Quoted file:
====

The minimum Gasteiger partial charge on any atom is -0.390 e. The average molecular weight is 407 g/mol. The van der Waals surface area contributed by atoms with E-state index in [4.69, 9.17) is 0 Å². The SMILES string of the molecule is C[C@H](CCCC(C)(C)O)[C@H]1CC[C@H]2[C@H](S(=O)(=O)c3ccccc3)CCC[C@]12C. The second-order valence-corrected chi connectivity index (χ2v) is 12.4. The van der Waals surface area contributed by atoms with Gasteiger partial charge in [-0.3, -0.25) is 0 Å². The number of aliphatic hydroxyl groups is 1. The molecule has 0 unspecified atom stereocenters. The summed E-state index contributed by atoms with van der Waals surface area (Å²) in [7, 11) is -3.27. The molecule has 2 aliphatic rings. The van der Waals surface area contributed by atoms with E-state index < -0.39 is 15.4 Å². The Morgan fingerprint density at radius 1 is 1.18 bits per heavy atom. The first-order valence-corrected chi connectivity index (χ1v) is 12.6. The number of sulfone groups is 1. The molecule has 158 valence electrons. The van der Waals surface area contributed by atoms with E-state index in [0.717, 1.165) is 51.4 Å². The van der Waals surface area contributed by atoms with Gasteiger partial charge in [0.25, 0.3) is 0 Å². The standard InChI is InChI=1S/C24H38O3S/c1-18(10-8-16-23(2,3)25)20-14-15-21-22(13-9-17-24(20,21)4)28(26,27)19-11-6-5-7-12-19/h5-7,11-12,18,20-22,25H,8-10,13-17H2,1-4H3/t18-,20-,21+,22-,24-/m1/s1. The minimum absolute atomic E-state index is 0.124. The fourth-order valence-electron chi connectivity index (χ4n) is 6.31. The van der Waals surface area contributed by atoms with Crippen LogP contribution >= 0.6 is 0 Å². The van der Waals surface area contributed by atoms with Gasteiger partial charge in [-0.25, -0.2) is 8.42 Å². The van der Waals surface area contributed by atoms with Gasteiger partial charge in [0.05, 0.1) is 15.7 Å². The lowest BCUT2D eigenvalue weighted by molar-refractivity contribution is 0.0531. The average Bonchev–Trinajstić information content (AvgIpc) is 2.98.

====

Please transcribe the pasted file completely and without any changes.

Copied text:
The minimum Gasteiger partial charge on any atom is -0.390 e. The average molecular weight is 407 g/mol. The van der Waals surface area contributed by atoms with E-state index in [4.69, 9.17) is 0 Å². The SMILES string of the molecule is C[C@H](CCCC(C)(C)O)[C@H]1CC[C@H]2[C@H](S(=O)(=O)c3ccccc3)CCC[C@]12C. The second-order valence-corrected chi connectivity index (χ2v) is 12.4. The van der Waals surface area contributed by atoms with Gasteiger partial charge in [-0.3, -0.25) is 0 Å². The number of aliphatic hydroxyl groups is 1. The molecule has 0 unspecified atom stereocenters. The summed E-state index contributed by atoms with van der Waals surface area (Å²) in [7, 11) is -3.27. The molecule has 2 aliphatic rings. The van der Waals surface area contributed by atoms with E-state index < -0.39 is 15.4 Å². The Morgan fingerprint density at radius 1 is 1.18 bits per heavy atom. The first-order valence-corrected chi connectivity index (χ1v) is 12.6. The number of sulfone groups is 1. The molecule has 158 valence electrons. The van der Waals surface area contributed by atoms with E-state index in [0.717, 1.165) is 51.4 Å². The van der Waals surface area contributed by atoms with Gasteiger partial charge in [0.25, 0.3) is 0 Å². The standard InChI is InChI=1S/C24H38O3S/c1-18(10-8-16-23(2,3)25)20-14-15-21-22(13-9-17-24(20,21)4)28(26,27)19-11-6-5-7-12-19/h5-7,11-12,18,20-22,25H,8-10,13-17H2,1-4H3/t18-,20-,21+,22-,24-/m1/s1. The minimum absolute atomic E-state index is 0.124. The fourth-order valence-electron chi connectivity index (χ4n) is 6.31. The van der Waals surface area contributed by atoms with Crippen LogP contribution >= 0.6 is 0 Å². The van der Waals surface area contributed by atoms with Gasteiger partial charge in [-0.25, -0.2) is 8.42 Å². The van der Waals surface area contributed by atoms with Gasteiger partial charge in [0.05, 0.1) is 15.7 Å². The lowest BCUT2D eigenvalue weighted by molar-refractivity contribution is 0.0531. The average Bonchev–Trinajstić information content (AvgIpc) is 2.98.